While Uma Chetry and S Sajana were two potential candidates for India to explore all possible options, it is also to be noted that those were calculated changes to the XI once the regular wicketkeeper Richa Ghosh concussed herself. To compensate, Chetry, a top-order batter, was brought in for the glovework, with Sajana to fill in as the finisher. With Yastika Bhatia still in recovery, Hemalatha should be reinstated India's one-drop in the upcoming Asia Cup once Ghosh is fit to resume. Bhatia does offer the temptation of a second left-hander in the top-seven, but that's not even an option on the table for at least the very next assignment. Or maybe even long-term, as Mandhana indicated at the end of the series.

"I don't think it's an experiment; it was a calculated thing which we have definitely thought [about]," Mandhana said of the changes surrounding India's no. 3. "It's a big call from 4-5 of us [leadership group]...I wouldn't want to tell the reason now... but it's a lot to do with what we feel can win us a lot of matches rather than one or two matches. That's what all it is. I wouldn't say that there'll be a lot of shuffling. This series of course we had to do that a lot more last moment because Richa got injured. That change was definitely a forced one; the first T20I [line-up] was a well though [out] one."

Vastrakar's bowling impressed in all three phases of the game
Vastrakar's bowling impressed in all three phases of the game ©BCCI

Vastrakar, the new new-ball bowler

No Renuka Thakur, no problem, said Pooja Vastrakar. Thakur's troubles were apparent across the three formats and when India dropped her - she played only three of the seven games of the series - and Vastrakar stepped up to shoulder the new-ball responsibility with aplomb. It wasn't exactly her first rodeo though, but the switch back from middle-overs bowler to the one starting the proceedings has reaped rich rewards, with consistent backing from the management.

Vastrakar bowled through all three phases of the game, and struck in each of them across the three T20Is to stamp her efficiency and accuracy with the new ball and old. She dismissed each one of the South Africa's top-six, scalping 8 wickets in three innings at an impressive economy of just 6.53. Her tight, attacking lines made her difficult to put away in the Powerplay, something that the opposition captain herself conceded, and the pacer bought India regular wickets at death too. Even on slower surfaces, in the preceding T20I series in Bangladesh where the World Cup is due later, Vastrakar was bold enough to throw in an occasional mean bouncer. With improved fitness as well, Vastrakar has quickly established herself as India's all-conditions bowler in a second wind of sorts over the last international season. Expect Vastrakar's to be the first name on the team sheet among bowlers even in the most spin-friendly conditions India are likely expecting for the two big events ahead.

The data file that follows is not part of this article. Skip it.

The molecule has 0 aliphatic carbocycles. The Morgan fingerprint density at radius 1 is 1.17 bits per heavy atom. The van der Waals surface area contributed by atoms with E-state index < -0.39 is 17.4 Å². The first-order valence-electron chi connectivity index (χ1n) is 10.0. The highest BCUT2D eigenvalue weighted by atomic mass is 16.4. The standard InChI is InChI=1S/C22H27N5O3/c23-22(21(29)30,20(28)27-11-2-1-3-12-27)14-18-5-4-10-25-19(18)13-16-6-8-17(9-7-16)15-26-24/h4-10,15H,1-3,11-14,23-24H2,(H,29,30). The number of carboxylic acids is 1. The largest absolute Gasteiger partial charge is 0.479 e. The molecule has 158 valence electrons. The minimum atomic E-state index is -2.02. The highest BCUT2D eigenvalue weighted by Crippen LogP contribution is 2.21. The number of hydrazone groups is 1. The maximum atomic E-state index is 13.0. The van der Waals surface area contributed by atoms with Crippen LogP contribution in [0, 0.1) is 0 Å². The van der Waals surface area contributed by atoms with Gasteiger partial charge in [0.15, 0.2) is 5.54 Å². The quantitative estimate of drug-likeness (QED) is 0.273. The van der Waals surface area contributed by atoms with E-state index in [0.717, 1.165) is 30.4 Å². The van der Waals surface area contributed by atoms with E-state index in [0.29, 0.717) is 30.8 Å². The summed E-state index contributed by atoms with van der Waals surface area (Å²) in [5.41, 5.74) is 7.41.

Patil, once included, proved to be an attacking and versatile spinner.
Patil, once included, proved to be an attacking and versatile spinner. ©BCCI

A spin combo that works

There's a combo that looked most ideal on paper, and one that clicked. India's spin attack in the series opener, part-timers excluded, had all bases covered for a right-hand heavy South Africa - comprising the left-arm spin of Radha Yadav, reliable off-spinner in Deepti Sharma and a leg-spinner in Asha Sobhana. However, together they leaked 124 runs for two wickets - both to Deepti - in 12 overs. Sobhana like most other bowlers on the night, struggled to get her line and lengths right, conceding 39 in her four overs.

After letting the visitors run away to 189, India tweaked their spin troika to include offspinning-allrounder Shreyanka Patil at the expense of the leggie. Patil returned 1/37 in South Africa's 177, bowling mostly with control in her first three overs for 19 runs, before being taken apart at death that nullified the crucial penultimate-over strike. However, in the third game, summoned again in the powerplay, the 21-year-old provided the first breakthrough with in-form Laura Wolvaardt's wicket that was crucial in pushing the opposition on the backfoot early. India have alternated between the two RCB breakout stars, but on limited evidence available, Patil has proved to be more attacking and versatile a spinner.

Fielding still a work in progress

Ever since Muzumdar has taken over as head coach, the team management has insisted and reiterated that fielding standards are a non negotiable but the promised improvement has only been seen in pockets. Jemimah Rodrigues echoed the importance of it ahead the T20Is and in 24 hours from there the Indian captain blamed the four dropped chances for letting South Africa stack up an above-par total of 189. Having played all of WPL and most of their recent international T20s under lights, the catching lapses were inexcusable. The slowness of Thakur and Sobhana, to name a few, make them a liability on the field, something India can't leave to chance in world events. There's was noticeable improvement as the series progressed, but fielding was one area that left a great deal to be desired.